close
close

Australia is implementing regulations to reduce “visa hopping” among international students from July 1

Australia is implementing regulations to reduce “visa hopping” among international students from July 1

The Australian government has introduced stricter rules to curb ‘visa hopping’ among international students, with the changes set to come into effect from July 1.

‘Visa hopping’ refers to the fact that temporary visa holders continually extend their stay by applying for other visa classes.

The move is part of Australia’s efforts to end this practice of international students extending their stay in the country by switching from one temporary visa to another.

The strategy highlighted that the number of international students remaining in Australia on a second or subsequent student visa increased by more than 30% to more than 150,000 by 2022-2023.

This initiative is part of Australia’s broader strategy to curb the practice of international students extending their stay by continually switching from one temporary visa to another and ensuring visas are only granted to genuine students , thereby supporting the country’s economic development.

The news continues after this ad






The news continues after this ad




Under the newly implemented regulations, certain temporary visa categories, including those holding temporary graduate visas, visitors and maritime personnel, are now prohibited from applying for student visas while in Australia.

Visa classes affected by the change

The changes outlined in the government’s new migration strategy are intended to eliminate existing loopholes and address the problem of visa hopping, especially among former international students staying in Australia indefinitely on temporary visas .

The visas affected by this policy change include:

  • Temporary visa for graduates
  • Visitor visa
  • Electronic Travel Authority Visa
  • Visa for medical treatment
  • eVisitor visa
  • Transit visa
  • Diplomatic temporary visa
  • Temporary work visa (International Relations)
  • Domestic worker (temporary) visa

Holders of the Temporary Graduate Visa are now encouraged to leave Australia or seek skilled employment and explore other visa options that could lead to permanent residence.

Those on a visitor visa who wish to study in Australia must now apply for a student visa from abroad.

Additionally, as part of these regulatory changes, financial requirements for student visas were adjusted in May. The minimum required savings increased from AUD 24,505 ($16,146) to AUD 29,710 ($19,576).

What the minister said

The Secretary of State for Home Affairs and Cyber ​​Security, Clare O’Neil said:

“The migration system we inherited was completely broken and our goal is to build a smaller, better planned and more strategic migration system that works for Australia.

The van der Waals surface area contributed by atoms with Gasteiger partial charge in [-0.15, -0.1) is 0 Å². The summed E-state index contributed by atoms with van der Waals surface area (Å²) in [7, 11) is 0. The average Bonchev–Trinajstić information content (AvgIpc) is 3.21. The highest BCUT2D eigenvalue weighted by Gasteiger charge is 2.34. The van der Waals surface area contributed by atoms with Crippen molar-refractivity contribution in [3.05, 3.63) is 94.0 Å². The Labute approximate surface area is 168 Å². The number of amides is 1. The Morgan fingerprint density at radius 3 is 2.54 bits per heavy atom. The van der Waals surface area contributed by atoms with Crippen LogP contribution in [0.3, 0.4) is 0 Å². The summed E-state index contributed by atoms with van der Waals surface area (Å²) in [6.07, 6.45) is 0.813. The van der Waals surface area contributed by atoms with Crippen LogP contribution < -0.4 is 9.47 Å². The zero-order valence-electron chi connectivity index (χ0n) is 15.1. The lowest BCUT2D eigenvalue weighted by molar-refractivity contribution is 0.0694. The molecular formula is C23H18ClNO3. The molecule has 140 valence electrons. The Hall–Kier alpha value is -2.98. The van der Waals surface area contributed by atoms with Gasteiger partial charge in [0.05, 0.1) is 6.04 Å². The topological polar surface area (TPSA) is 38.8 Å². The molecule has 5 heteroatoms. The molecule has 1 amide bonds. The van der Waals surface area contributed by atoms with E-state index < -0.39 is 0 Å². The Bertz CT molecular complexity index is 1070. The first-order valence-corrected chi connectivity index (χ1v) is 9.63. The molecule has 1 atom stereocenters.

“Our migration strategy sets out a clear plan to close the loopholes in international education and this is the next step in implementing that plan.

“We need a migration system that delivers the skills we need, but that does not traffic in abuse, loopholes and exploitation.”

What this means

This requirement has prevented thousands of students from transferring from one student visa to another without credible academic progress.

These measures are part of a broader set of more than a dozen policies designed to improve the integrity of the international student system, including the end of unrestricted work rights and the previous administration’s COVID visa.

  • Firstly, visitor visa holders are no longer eligible to apply for student visas while in Australia.
  • This process, which received more than 36,000 applications from July 1, 2023 to the end of May 2024, is being increasingly used.
  • The move eliminates a route that has been exploited to circumvent the government’s robust measures on the integrity of offshore student visas.
  • Secondly, holders of temporary graduate visas will also be barred from applying for student visas on land.
  • According to the Grattan Institute’s recent ‘Graduates in Limbo’ report, 32% of temporary graduate visa holders are returning to study as their visas expire to extend their stay in Australia.
  • This change underlines the expectation that graduates should secure skilled employment and transition to permanent residency or leave the country, rather than becoming ‘permanently temporary’.
  • These changes align with additional changes set to come into effect on July 1 for temporary graduate visa holders, including significantly reduced post-study employment rights
  • It also includes a lowering of the age limit from 50 to 35 and increased English language requirements introduced in March.